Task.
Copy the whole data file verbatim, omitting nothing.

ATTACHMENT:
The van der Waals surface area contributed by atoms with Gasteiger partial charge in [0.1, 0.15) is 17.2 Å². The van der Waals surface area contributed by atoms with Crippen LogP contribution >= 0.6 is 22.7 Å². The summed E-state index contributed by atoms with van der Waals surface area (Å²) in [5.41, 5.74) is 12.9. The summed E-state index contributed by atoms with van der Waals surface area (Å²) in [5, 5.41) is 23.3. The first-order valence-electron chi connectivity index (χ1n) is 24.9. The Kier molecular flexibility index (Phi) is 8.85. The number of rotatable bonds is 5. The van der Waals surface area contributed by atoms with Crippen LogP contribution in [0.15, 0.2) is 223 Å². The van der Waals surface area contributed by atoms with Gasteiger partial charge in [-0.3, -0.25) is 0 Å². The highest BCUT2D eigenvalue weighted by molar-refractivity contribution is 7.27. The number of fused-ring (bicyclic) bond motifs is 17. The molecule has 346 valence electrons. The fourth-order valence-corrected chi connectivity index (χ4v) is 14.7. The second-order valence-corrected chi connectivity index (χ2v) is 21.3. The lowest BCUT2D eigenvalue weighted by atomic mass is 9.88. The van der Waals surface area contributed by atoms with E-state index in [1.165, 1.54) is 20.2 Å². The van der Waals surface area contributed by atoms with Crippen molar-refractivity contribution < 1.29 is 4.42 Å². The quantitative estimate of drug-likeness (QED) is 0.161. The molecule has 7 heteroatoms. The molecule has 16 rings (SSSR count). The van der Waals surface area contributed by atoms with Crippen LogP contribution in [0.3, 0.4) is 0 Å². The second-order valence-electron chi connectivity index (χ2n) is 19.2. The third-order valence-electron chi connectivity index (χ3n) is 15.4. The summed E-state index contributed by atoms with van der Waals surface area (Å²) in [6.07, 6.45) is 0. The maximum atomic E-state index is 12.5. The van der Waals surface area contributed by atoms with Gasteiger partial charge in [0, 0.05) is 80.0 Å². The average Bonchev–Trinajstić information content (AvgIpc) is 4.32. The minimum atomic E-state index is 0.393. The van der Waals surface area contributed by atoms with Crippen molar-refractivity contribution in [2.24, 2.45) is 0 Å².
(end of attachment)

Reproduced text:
The van der Waals surface area contributed by atoms with Gasteiger partial charge in [0.1, 0.15) is 17.2 Å². The van der Waals surface area contributed by atoms with Crippen LogP contribution >= 0.6 is 22.7 Å². The summed E-state index contributed by atoms with van der Waals surface area (Å²) in [5.41, 5.74) is 12.9. The summed E-state index contributed by atoms with van der Waals surface area (Å²) in [5, 5.41) is 23.3. The first-order valence-electron chi connectivity index (χ1n) is 24.9. The Kier molecular flexibility index (Phi) is 8.85. The number of rotatable bonds is 5. The van der Waals surface area contributed by atoms with Crippen LogP contribution in [0.15, 0.2) is 223 Å². The van der Waals surface area contributed by atoms with Gasteiger partial charge in [-0.3, -0.25) is 0 Å². The highest BCUT2D eigenvalue weighted by molar-refractivity contribution is 7.27. The number of fused-ring (bicyclic) bond motifs is 17. The molecule has 346 valence electrons. The fourth-order valence-corrected chi connectivity index (χ4v) is 14.7. The second-order valence-corrected chi connectivity index (χ2v) is 21.3. The lowest BCUT2D eigenvalue weighted by atomic mass is 9.88. The van der Waals surface area contributed by atoms with E-state index in [1.165, 1.54) is 20.2 Å². The van der Waals surface area contributed by atoms with Crippen molar-refractivity contribution < 1.29 is 4.42 Å². The quantitative estimate of drug-likeness (QED) is 0.161. The molecule has 7 heteroatoms. The molecule has 16 rings (SSSR count). The van der Waals surface area contributed by atoms with Crippen LogP contribution in [0.3, 0.4) is 0 Å². The second-order valence-electron chi connectivity index (χ2n) is 19.2. The third-order valence-electron chi connectivity index (χ3n) is 15.4. The summed E-state index contributed by atoms with van der Waals surface area (Å²) in [6.07, 6.45) is 0. The maximum atomic E-state index is 12.5. The van der Waals surface area contributed by atoms with Gasteiger partial charge in [0, 0.05) is 80.0 Å². The average Bonchev–Trinajstić information content (AvgIpc) is 4.32. The minimum atomic E-state index is 0.393. The van der Waals surface area contributed by atoms with Crippen molar-refractivity contribution in [2.24, 2.45) is 0 Å².